Often when we approach work and rest, we approach it from the standpoint that if we work really hard then we earn time to rest. What if it’s actually the other way around? What if we rest so that our bodies have the ability to work?
Ruth Haley Barton in her book Sacred Rhythms says, “If we do not allow for rhythms of rest in our overly busy lives, illness becomes our sabbath - our pneumonia, our cancer, our heart attacks, our accidents create Sabbath for us.”
Rest is just as important, if not more important, that work. Without proper rest our bodies will become run down. I know I have worked myself to the point of sickness when I haven’t allowed my body the rest it needs. Rest is not a luxury in our lives, it’s a necessity. Taking time to replenish ourselves physically, spiritually, mentally, and emotionally is a way of caring for our bodies so we are able to do the work we do.
When I first read the quote above, I was reminded how much work dictates our lives. So much of our week is dedicated to the places we work, and at times that work also seeps into time with our families and friends. Learning to bring balance to work and rhythm is difficult. When I worked as a chaplain, I began a rhythm of letting go at the end of each work day. I would let go of the people in my care and give them to the Spirit to watch over them. I often would do this while standing outside the hospital or the home of the last patient I would see that day. This was one way I could try to let go of my work, so I could enter into a space of rest. At times I still struggled with this, but my desire was to build rhythms that could bring balance to my work and rest.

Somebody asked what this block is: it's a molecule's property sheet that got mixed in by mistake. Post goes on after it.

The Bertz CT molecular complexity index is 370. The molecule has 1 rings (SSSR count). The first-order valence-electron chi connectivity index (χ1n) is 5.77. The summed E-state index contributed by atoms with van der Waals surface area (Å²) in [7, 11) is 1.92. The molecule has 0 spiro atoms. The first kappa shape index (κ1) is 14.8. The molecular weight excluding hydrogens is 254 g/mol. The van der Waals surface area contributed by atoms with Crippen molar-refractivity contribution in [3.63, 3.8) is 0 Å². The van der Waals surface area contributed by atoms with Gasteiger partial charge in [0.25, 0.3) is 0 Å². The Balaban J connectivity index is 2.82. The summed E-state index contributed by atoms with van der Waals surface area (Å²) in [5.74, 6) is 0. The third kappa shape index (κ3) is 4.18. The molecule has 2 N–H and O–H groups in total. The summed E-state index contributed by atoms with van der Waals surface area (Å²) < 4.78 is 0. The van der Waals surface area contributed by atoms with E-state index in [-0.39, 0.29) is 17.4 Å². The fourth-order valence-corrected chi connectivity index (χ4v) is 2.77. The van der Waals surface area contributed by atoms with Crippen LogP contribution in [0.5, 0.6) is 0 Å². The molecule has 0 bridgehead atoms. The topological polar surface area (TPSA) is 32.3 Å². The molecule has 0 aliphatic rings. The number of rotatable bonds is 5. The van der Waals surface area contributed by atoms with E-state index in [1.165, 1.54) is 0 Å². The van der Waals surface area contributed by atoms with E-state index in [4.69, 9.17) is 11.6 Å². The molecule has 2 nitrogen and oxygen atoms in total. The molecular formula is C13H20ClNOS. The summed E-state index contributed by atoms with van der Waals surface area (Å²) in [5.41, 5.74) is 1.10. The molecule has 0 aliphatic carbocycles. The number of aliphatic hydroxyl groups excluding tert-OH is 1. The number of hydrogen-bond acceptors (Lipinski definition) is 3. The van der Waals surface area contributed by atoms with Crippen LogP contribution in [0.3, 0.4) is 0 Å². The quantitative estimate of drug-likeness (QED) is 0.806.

We were not created to constantly be in work mode. We’re not like the Energizer Bunny who has batteries that keep going. We have to slow down. We have to stop. We have to take rest from the busyness of our lives.
Creating rhythms of rest will be different for each of us. Take a moment to define what work is for you. Then ask yourself what is restful. Spend a moment meditating on these questions. Observe any thoughts that come to your mind, notice any physical sensations in your body, and begin to explore your rhythms of work and rest.